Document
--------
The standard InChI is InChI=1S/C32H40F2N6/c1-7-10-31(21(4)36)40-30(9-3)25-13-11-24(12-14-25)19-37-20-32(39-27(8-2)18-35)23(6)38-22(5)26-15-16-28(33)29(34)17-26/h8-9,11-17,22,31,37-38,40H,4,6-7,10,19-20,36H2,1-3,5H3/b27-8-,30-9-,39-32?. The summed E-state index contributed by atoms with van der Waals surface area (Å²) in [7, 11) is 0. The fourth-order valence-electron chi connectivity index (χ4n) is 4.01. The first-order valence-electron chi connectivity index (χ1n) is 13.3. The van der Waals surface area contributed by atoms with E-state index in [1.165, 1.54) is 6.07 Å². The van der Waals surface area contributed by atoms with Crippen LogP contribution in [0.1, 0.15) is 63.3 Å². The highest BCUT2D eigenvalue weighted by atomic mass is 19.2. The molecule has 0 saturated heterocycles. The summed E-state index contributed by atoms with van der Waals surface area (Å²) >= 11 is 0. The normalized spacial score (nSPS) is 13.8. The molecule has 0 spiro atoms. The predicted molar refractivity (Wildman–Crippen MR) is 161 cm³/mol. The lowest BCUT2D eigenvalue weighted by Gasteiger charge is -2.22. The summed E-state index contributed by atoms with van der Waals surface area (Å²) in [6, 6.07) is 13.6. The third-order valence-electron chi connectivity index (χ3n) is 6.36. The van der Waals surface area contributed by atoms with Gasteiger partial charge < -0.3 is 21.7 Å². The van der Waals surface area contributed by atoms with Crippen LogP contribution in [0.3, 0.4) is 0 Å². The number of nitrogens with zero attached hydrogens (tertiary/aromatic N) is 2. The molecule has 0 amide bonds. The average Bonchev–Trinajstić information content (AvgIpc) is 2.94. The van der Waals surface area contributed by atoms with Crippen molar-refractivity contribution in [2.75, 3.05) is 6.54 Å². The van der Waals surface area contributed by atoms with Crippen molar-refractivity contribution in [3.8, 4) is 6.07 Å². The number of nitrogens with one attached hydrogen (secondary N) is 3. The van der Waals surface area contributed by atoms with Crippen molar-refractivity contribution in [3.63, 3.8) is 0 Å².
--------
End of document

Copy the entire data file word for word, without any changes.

The standard InChI is InChI=1S/C32H40F2N6/c1-7-10-31(21(4)36)40-30(9-3)25-13-11-24(12-14-25)19-37-20-32(39-27(8-2)18-35)23(6)38-22(5)26-15-16-28(33)29(34)17-26/h8-9,11-17,22,31,37-38,40H,4,6-7,10,19-20,36H2,1-3,5H3/b27-8-,30-9-,39-32?. The summed E-state index contributed by atoms with van der Waals surface area (Å²) in [7, 11) is 0. The fourth-order valence-electron chi connectivity index (χ4n) is 4.01. The first-order valence-electron chi connectivity index (χ1n) is 13.3. The van der Waals surface area contributed by atoms with E-state index in [1.165, 1.54) is 6.07 Å². The van der Waals surface area contributed by atoms with Crippen LogP contribution in [0.1, 0.15) is 63.3 Å². The highest BCUT2D eigenvalue weighted by atomic mass is 19.2. The molecule has 0 saturated heterocycles. The summed E-state index contributed by atoms with van der Waals surface area (Å²) >= 11 is 0. The normalized spacial score (nSPS) is 13.8. The molecule has 0 spiro atoms. The predicted molar refractivity (Wildman–Crippen MR) is 161 cm³/mol. The lowest BCUT2D eigenvalue weighted by Gasteiger charge is -2.22. The summed E-state index contributed by atoms with van der Waals surface area (Å²) in [6, 6.07) is 13.6. The third-order valence-electron chi connectivity index (χ3n) is 6.36. The van der Waals surface area contributed by atoms with Gasteiger partial charge < -0.3 is 21.7 Å². The van der Waals surface area contributed by atoms with Crippen LogP contribution in [0.3, 0.4) is 0 Å². The number of nitrogens with zero attached hydrogens (tertiary/aromatic N) is 2. The molecule has 0 amide bonds. The average Bonchev–Trinajstić information content (AvgIpc) is 2.94. The van der Waals surface area contributed by atoms with Crippen molar-refractivity contribution in [2.75, 3.05) is 6.54 Å². The van der Waals surface area contributed by atoms with Crippen molar-refractivity contribution in [3.8, 4) is 6.07 Å². The number of nitrogens with one attached hydrogen (secondary N) is 3. The van der Waals surface area contributed by atoms with Crippen molar-refractivity contribution in [3.63, 3.8) is 0 Å².